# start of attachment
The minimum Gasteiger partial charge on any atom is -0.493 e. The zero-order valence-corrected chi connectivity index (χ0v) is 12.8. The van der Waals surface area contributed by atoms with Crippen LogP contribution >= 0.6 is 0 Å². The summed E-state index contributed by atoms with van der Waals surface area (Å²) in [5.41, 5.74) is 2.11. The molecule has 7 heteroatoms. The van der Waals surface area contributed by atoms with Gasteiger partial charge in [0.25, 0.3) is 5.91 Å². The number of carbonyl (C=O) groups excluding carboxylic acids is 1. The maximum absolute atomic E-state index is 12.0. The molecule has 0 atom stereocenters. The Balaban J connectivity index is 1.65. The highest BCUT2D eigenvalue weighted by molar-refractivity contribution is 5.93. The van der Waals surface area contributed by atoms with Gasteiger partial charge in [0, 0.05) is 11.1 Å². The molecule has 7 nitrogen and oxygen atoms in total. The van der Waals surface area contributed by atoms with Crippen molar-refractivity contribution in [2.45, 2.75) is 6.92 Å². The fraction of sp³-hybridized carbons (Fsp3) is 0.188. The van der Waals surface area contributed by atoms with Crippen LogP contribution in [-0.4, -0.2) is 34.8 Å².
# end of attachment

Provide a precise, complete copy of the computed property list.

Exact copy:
The minimum Gasteiger partial charge on any atom is -0.493 e. The zero-order valence-corrected chi connectivity index (χ0v) is 12.8. The van der Waals surface area contributed by atoms with Crippen LogP contribution >= 0.6 is 0 Å². The summed E-state index contributed by atoms with van der Waals surface area (Å²) in [5.41, 5.74) is 2.11. The molecule has 7 heteroatoms. The van der Waals surface area contributed by atoms with Gasteiger partial charge in [0.25, 0.3) is 5.91 Å². The number of carbonyl (C=O) groups excluding carboxylic acids is 1. The maximum absolute atomic E-state index is 12.0. The molecule has 0 atom stereocenters. The Balaban J connectivity index is 1.65. The highest BCUT2D eigenvalue weighted by molar-refractivity contribution is 5.93. The van der Waals surface area contributed by atoms with Gasteiger partial charge in [0, 0.05) is 11.1 Å². The molecule has 7 nitrogen and oxygen atoms in total. The van der Waals surface area contributed by atoms with Crippen molar-refractivity contribution in [2.45, 2.75) is 6.92 Å². The fraction of sp³-hybridized carbons (Fsp3) is 0.188. The van der Waals surface area contributed by atoms with Crippen LogP contribution in [-0.4, -0.2) is 34.8 Å².